The Obama Administration said that the Philippines had enacted “a series of significant legislative and regulatory reform” to protect intellectual property rights in the country.

FCC’s Wheeler: AT&T bluffing on boycott threat

Federal Communications Commission Chairman Tom Wheeler said he doesn’t believe AT&T will sit out of the agency's highly anticipated airwaves auction in 2015.

He pointed to AT&T's past insistence that it needs more airwaves for its growing mobile business.

“I have a hard time envisioning this once-in-a-lifetime opportunity for this kind of beach-front spectrum being something that people throw up their hands and walk away from,” he said.

“Nobody is compelling anybody to participate in the spectrum auction,” he said. “Whether the broadcasters sell or the wireless carriers buy is entirely a function of their own free will and a marketplace that we create."

Lawmakers push advertisers to stop supporting pirate sites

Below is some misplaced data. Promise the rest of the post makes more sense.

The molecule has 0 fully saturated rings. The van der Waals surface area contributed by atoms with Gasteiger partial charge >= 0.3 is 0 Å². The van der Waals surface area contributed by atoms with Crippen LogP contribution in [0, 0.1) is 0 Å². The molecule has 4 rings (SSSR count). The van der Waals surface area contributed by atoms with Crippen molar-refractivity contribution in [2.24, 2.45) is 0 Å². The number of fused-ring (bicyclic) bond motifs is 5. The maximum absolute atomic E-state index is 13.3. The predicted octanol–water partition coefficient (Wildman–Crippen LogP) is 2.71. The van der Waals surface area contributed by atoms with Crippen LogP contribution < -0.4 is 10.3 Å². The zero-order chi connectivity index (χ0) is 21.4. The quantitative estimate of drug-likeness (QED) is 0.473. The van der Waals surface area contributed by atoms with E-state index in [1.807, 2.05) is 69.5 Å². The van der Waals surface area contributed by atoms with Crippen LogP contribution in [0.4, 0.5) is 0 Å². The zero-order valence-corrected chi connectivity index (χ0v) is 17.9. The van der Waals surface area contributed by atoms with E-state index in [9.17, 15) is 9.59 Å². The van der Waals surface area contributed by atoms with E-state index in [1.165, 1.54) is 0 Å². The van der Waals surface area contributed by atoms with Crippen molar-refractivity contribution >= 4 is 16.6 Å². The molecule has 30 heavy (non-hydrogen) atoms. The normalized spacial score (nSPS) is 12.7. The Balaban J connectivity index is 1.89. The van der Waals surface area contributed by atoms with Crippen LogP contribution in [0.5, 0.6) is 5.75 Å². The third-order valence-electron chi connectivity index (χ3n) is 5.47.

Members of the Congressional International Anti-Piracy Caucus are asking online ad networks to do more to keep advertisements off websites that promote online piracy.

"Only through proactive efforts will the harms associated with ad-supported piracy be mitigated," the caucus wrote in identical letters to the Interactive Advertising Bureau, the American Association of Advertising Agencies and the Association of National Advertisers.

The caucus is led by House Judiciary Chairman Bob Goodlatte (R-VA), Rep Adam Schiff (D-CA), Sen Sheldon Whitehouse (D-RI) and Sen Orrin Hatch (R-UT). The group of lawmakers called on the ad networks to develop "greater specificity" around steps to prevent legitimate ads from ever appearing on pirate sites, as well as ways to measure how effective those steps are.

Cable companies shell out for lobbyists ahead of merger decision

Comcast and Time Warner Cable forked over more than $5 million on lobbying in the first three months of 2014, according to recently disclosed lobbying records.

The two cable giants are pushing regulators at the Justice Department and the Federal Communications Commission to approve their proposed $45 billion merger, which they say will lead to faster Internet and better service.

Skeptics warn the deal will offer few benefits and cause consumers’ bills to go up. Comcast, the largest cable company in the country, spent $3.09 million to pay for dozens of lobbyists so far. Among those were at least 27 different firms to focus specifically on the Time Warner Cable merger or “competition” issues.